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- In 10 Steps “New” Houston
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Hero Of Every Kitchen: Squash
In Its 800 Different Varieties, It Is Part Of All The World’s Cuisines Today. But Squash Actually Embarked Its World Journey In The 15th Century.
It first arrived in Europe on the ships of the Portuguese explorers who discovered the New World. From there it made its way to the Far East. Thanks to its high nutritional value, it became a cornerstone of Ottoman palace as well as folk cuisine in upwards of 150 recipes.
Taking on a different guise in every cuisine, squash plays the lead role in some, a supporting role in others, appearing on the table in Turkey in the form mainly of dolma, stew or a cold olive oil dish. Combined with eggs and cheese and either fried or baked in the oven as ‘müjver’ (rissoles), it is a favorite with people of all ages. Carefully picked in the early morning, its delicate yellow-petalled flower adorns mezze platters especially in the Aegean region as ‘squash flower dolma’. Grated raw, it makes an excellent light salad. All you have to do is add yoghurt, olive oil and a mix of fresh herbs.
A high-fiber vegetable, squash is also rich in vitamins and minerals, containing vitamins A, C, D and E as well as potassium, phosphorus, calcium, magnesium, sodium and iron. This multifaceted vegetable is your body’s friend and protective hero. It cleanses the body, calms the nerves, strengthens the heart and balances the blood pressure. Thanks to its fiber content, it creates a feeling of fullness, and the phytosterol it contains fortifies the immune system.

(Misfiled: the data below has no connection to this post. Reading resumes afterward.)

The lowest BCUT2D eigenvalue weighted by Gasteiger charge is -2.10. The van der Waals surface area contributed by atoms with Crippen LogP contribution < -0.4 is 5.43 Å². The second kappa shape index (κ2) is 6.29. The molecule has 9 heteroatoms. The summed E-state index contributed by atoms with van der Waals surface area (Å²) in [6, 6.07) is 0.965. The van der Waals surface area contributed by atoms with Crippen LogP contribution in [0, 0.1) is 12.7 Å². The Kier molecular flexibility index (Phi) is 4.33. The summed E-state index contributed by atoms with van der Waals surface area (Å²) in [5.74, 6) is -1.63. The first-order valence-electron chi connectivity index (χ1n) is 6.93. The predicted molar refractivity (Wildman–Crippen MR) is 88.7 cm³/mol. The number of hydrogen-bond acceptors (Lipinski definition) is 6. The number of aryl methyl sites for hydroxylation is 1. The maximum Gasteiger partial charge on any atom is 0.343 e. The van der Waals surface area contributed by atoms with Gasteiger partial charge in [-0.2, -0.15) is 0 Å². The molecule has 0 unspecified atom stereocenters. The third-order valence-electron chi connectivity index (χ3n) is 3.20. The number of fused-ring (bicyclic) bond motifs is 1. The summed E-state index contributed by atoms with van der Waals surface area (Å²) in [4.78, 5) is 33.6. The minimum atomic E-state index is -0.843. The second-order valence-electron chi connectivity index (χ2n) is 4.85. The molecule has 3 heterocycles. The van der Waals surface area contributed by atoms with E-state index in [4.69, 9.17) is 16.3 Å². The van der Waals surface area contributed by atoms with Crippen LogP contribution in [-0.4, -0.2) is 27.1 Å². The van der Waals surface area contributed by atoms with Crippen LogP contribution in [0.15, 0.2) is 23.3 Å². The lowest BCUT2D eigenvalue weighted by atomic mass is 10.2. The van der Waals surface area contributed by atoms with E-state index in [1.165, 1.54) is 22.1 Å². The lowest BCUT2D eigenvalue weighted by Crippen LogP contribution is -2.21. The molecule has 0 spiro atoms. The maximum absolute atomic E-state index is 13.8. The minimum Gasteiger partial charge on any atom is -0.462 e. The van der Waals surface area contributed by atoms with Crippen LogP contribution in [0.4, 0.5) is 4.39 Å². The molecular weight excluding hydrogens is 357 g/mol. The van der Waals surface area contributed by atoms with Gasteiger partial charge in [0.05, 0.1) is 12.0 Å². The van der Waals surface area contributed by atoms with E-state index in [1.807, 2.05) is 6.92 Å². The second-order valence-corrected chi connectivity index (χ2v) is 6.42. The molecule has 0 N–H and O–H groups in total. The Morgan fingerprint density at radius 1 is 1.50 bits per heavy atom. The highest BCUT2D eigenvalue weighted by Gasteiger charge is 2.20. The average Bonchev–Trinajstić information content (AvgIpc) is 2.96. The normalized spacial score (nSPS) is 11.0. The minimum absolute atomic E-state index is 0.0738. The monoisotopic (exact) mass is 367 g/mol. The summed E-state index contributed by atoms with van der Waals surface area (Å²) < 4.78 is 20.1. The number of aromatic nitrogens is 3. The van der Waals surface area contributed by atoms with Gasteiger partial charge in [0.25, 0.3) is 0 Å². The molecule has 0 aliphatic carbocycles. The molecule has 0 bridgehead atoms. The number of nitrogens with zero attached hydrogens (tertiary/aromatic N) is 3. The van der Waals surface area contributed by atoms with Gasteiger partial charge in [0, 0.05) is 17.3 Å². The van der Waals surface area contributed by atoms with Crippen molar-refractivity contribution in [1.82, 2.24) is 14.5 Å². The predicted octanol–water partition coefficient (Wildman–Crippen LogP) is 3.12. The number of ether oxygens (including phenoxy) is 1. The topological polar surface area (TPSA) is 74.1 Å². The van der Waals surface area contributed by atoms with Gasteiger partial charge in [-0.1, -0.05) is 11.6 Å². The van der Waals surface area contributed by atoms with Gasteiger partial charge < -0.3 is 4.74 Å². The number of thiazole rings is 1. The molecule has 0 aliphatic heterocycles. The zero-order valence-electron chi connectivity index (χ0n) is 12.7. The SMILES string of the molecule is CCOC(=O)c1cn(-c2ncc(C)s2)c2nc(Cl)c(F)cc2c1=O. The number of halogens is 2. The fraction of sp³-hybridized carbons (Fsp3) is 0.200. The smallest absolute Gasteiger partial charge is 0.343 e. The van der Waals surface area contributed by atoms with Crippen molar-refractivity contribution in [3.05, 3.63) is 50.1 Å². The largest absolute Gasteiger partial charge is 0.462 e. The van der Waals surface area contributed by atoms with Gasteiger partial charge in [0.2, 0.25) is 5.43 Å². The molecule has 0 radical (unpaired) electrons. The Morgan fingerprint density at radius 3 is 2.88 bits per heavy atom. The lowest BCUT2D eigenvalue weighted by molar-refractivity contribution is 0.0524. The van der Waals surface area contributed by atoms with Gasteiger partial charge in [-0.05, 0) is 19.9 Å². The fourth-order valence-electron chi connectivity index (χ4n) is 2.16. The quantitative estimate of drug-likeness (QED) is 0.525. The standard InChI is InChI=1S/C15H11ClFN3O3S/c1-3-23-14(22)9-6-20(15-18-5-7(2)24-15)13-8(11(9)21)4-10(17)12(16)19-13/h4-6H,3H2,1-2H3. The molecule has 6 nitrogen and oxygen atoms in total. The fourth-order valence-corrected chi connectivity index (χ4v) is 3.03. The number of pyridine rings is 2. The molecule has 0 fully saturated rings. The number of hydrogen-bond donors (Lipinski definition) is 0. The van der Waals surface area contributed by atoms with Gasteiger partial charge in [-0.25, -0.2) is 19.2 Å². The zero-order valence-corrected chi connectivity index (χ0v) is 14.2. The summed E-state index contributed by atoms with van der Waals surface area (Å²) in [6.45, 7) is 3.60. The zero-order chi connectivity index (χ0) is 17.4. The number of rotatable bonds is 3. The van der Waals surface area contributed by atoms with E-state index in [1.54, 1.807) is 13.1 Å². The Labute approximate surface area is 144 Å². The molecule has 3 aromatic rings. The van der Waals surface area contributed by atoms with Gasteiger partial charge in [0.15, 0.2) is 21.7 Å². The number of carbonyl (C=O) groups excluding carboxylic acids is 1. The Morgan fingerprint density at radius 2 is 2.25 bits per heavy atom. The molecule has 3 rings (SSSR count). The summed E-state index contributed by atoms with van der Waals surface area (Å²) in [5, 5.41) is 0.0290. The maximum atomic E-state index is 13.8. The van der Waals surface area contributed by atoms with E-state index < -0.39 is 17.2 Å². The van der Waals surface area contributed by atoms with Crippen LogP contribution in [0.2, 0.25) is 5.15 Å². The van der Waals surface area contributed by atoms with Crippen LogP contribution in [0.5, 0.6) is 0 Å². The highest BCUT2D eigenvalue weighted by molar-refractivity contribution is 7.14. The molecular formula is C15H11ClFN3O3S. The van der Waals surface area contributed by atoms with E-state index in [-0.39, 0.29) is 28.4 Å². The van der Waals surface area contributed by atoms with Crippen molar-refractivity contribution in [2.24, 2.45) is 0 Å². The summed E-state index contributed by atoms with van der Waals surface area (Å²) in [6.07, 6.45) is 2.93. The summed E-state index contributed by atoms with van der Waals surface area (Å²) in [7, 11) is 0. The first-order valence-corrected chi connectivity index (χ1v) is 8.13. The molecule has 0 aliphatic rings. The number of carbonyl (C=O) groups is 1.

Star of hundreds of dishes, squash is passing along its countless benefits now in a series of new and and innovative recipes. Complemented by the appropriate ingredients, it offers outstanding flavors no one can resist.
Squash au Gratin
300 g goat cheese,
1/2 bunch fresh dill,
1/4 bunch flat-leaf parsley,
30 g flour,
250 ml milk,
40 g butter,
1/2 tsp salt,
a pinch of black pepper,
70 g aged kashar cheese,
50 g bread crumbs.
Brown the flour in the butter. Add the milk and boil for 2-3 minutes to make a Béchamel sauce. Set aside; strain if necessary and cool to room temperature. Cut the squash in half, hollow out and remove the seeds. Fill with the grated goat cheese and finely chopped dill and parsley. Arrange the squash on a baking sheet and cover with the Béchamel sauce. Sprinkle with the grated cheese and bread crumbs and bake in a 180° C. oven for about 10-12 minutes until brown on top. Serve hot.
Fried Squash Flower Dolma
12 squash flowers,
60 g Bergama tulum cheese,
100 g feta cheese and 100 g string cheese,
all cheese grated, 500 g onions,
4 sprigs flat-leaf parsley,
4 spring onions,
4 basil leaves,
4 sprigs fresh dill, all herbs finely chopped,
250 g flour,
50 g potato starch,
1/2 tsp salt,
2 small ice cubes,
400 ml water,
1 egg white,
4 tbsp sunflower oil,
1 liter sunflower oil for the frying.
Place the onions in 50 ml of the sunflower oil and cook over medium heat for 30 minutes, stirring constantly until they begin to color. Set aside and let cool. When cool, mix with the grated cheeses and chopped herbs. In a separate bowl, beat the flour, potato starch, salt, water and ice cubes together with the egg white to make a batter. Fill the squash flowers with the cheese mixture and close. Dip in the batter and fry in the hot oil until golden brown. Drain on paper towels, then serve.